On components such as storage there is usually an enormous range of metrics made available to monitoring products to monitor, out of the box eG Enterprise leverages this to provide proactive threshold monitoring on many lesser-known metrics, however if an alert is triggered all the information on how those thresholds are configured is available out of the box, see Figure 3.

Figure 3: Storage monitoring. It is clear to the helpdesk operator that a metric such of “Queue success server latency” is set to trigger a major dynamically baselined alert when usage exceeds 300% of normal behavior over a long time period.

Figure 4: The human-readable knowledge base for RemoteFX metrics explaining metrics such as Average_encode_time.

Moreover, the built-in eG Enterprise “Knowledge Base” means the frontline helpdesk operator has instant access to documentation explaining these less-familiar metrics, why the value has been configured to trigger an alert at this level and other information to check or suggestions of fixes without resorting to googling obscure internal metric names or reverting to other consoles for an explanation, see Figure 4 as an example.

Because eG Enterprise has implemented event filtering and correlation, when alerts are triggered, root-cause diagnostics group alerts and provide simple color-coded overlayers and interfaces to guide help desk operators and administrators. Internally, the understanding of topologies and inter-dependencies available to the AIOps engine ensures thresholds and alerts are effectively correlated to allow root-cause diagnosis.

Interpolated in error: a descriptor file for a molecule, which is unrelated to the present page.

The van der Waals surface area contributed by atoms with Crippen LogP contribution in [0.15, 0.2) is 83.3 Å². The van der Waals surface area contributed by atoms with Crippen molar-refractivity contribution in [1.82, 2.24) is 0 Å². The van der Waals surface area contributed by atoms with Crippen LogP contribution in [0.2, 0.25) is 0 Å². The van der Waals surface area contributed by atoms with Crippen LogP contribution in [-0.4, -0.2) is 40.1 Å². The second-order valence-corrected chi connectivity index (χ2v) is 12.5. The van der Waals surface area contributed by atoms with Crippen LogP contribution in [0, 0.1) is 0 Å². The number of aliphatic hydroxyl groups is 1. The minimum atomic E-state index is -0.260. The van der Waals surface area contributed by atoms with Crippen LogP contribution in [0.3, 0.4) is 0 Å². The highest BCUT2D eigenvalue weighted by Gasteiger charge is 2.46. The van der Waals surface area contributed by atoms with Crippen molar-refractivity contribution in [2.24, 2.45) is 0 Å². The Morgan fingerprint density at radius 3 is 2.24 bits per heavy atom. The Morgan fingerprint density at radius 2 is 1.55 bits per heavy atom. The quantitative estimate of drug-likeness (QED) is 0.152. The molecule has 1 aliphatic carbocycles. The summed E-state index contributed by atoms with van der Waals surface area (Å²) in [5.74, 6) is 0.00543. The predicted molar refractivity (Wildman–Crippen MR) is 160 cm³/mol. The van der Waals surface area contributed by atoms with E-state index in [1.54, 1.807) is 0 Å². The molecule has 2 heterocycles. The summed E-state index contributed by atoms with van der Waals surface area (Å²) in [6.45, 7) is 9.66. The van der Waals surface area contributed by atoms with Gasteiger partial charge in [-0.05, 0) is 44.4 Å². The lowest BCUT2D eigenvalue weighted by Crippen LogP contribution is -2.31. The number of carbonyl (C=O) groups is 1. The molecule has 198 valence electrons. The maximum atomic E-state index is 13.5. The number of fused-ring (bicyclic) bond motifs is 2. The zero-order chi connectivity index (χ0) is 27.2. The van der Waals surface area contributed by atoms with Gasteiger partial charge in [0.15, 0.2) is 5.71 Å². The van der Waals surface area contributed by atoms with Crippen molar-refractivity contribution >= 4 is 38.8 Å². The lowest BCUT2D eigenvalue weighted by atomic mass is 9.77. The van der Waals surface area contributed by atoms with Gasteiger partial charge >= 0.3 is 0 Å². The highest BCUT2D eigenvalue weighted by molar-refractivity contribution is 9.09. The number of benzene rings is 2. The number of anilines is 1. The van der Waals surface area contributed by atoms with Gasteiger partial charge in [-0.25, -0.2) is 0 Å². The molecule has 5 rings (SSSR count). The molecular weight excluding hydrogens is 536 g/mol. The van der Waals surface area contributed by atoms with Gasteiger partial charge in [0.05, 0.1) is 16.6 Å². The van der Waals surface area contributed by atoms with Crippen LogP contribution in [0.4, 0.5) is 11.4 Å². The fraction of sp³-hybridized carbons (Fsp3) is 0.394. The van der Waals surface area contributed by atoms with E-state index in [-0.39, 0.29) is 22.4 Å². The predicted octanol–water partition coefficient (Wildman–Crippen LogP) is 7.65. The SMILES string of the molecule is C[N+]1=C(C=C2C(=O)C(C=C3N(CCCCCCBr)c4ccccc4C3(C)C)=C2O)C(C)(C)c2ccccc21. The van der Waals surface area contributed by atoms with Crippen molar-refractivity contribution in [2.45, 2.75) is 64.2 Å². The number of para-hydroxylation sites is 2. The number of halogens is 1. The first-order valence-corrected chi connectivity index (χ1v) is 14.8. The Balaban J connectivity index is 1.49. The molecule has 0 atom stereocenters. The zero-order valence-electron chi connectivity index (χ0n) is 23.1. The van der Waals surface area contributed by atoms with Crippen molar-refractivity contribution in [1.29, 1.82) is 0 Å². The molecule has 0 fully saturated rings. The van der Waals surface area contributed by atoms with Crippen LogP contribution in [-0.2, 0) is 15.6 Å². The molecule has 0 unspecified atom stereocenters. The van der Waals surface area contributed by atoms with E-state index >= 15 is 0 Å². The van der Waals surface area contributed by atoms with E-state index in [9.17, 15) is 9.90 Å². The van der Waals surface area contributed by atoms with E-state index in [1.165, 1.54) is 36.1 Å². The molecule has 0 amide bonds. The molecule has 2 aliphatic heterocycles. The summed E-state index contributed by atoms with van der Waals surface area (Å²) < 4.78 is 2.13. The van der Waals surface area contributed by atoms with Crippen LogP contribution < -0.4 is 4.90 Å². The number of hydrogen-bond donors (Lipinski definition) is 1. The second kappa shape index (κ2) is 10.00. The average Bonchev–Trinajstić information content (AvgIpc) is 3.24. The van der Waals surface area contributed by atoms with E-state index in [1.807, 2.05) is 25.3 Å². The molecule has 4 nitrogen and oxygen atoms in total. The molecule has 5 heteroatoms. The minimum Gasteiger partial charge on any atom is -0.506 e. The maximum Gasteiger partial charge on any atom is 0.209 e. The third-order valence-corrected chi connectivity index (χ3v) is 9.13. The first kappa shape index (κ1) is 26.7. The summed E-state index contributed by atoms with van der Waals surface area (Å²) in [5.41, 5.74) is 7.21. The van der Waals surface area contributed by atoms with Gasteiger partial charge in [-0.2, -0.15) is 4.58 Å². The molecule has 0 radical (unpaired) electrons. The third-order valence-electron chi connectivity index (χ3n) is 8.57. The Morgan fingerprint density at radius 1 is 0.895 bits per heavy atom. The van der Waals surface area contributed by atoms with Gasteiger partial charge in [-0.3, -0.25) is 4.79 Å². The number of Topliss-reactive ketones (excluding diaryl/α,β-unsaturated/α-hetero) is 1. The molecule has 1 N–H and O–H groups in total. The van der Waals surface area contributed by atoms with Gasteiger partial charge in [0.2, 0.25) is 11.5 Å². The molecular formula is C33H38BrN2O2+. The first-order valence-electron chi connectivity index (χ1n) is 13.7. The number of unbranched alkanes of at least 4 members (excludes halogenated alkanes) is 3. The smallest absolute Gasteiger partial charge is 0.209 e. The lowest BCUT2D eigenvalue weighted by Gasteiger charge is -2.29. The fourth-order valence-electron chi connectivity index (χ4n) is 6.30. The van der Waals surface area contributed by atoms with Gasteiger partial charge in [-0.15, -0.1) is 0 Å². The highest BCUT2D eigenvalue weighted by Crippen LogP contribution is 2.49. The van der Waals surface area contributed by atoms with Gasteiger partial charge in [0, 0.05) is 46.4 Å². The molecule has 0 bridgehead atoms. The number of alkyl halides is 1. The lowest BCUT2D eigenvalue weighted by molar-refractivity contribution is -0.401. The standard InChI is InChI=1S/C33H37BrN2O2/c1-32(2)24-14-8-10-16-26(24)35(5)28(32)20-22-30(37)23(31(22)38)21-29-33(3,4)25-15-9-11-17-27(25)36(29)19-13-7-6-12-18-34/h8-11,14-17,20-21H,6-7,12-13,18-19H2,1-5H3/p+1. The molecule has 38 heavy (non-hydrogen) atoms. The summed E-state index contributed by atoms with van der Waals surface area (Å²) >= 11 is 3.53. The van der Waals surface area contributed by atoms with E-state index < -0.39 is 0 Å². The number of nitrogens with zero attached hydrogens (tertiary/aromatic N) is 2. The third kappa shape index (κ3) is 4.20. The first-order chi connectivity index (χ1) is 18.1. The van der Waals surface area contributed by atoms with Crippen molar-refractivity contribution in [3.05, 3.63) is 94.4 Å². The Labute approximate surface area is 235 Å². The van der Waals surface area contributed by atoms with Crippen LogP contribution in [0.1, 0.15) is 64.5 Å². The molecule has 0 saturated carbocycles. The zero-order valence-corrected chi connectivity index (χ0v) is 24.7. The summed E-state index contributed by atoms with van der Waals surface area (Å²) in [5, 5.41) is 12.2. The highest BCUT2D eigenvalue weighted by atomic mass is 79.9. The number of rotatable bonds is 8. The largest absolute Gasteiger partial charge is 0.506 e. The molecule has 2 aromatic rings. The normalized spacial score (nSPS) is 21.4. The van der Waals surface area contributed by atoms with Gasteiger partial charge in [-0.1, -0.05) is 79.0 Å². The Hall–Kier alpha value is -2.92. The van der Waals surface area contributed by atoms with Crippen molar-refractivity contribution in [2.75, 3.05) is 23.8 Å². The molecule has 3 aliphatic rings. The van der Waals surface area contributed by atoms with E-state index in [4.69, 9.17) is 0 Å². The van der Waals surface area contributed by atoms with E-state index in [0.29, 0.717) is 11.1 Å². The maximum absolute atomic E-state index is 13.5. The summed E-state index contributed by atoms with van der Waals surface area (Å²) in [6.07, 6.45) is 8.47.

Figure 5: Auto-discovery creates topology maps and discovers dependencies to aid understanding but also allows the AIOps engine to intelligently filter alerts. Here a vSphere server has a critical issue that is highlighted and prioritized above the alerts triggered for user experience (a secondary symptomatic alert) because of the server issue within individual VMs.

Figure 6: The alerts triggered by metrics have here triggered the color-coding on geo maps to give an overview of the impact of issues and regional impact for a large multi-national Citrix XenApp deployment.

Figure 7: Here a RUM (Real User Monitoring) Dashboard is used to monitor online finance and eCommerce Java based applications. The alerts raised from underlying thresholds have triggered color-coding on the dashboard to guide the operator whilst giving an overview.

Features to Evaluate When Choosing Monitoring Products

If looking to implement static and dynamic thresholds on metrics, it may be useful to evaluate your needs for other interdependent features and qualities:

  1. Are both static and dynamic thresholds available?
  2. Can you combine static and dynamic thresholds?
  3. Are thresholds configured out of the box?
  4. Are there AIOps capabilities such as root-cause diagnosis and event filtering and correlation?
  5. Once set up it is it transparent to the operator what the metrics are and why they have been set I.e., can your frontline support understand why alerts are being triggered
  6. What ITSM service and help desk tool (e.g., ServiceNow, JIRA, Autotask) integrations are available? Once thresholds trigger alerts how do you intend to manage the IT issues they have highlighted?
  7. Can metrics be aggregated – e.g., an alert triggered if 30% of a cluster of web servers goes down vs. an individual server.
  8. Can components and their associated alerting thresholds be excluded from triggering alerts temporarily during deployment or for maintenance?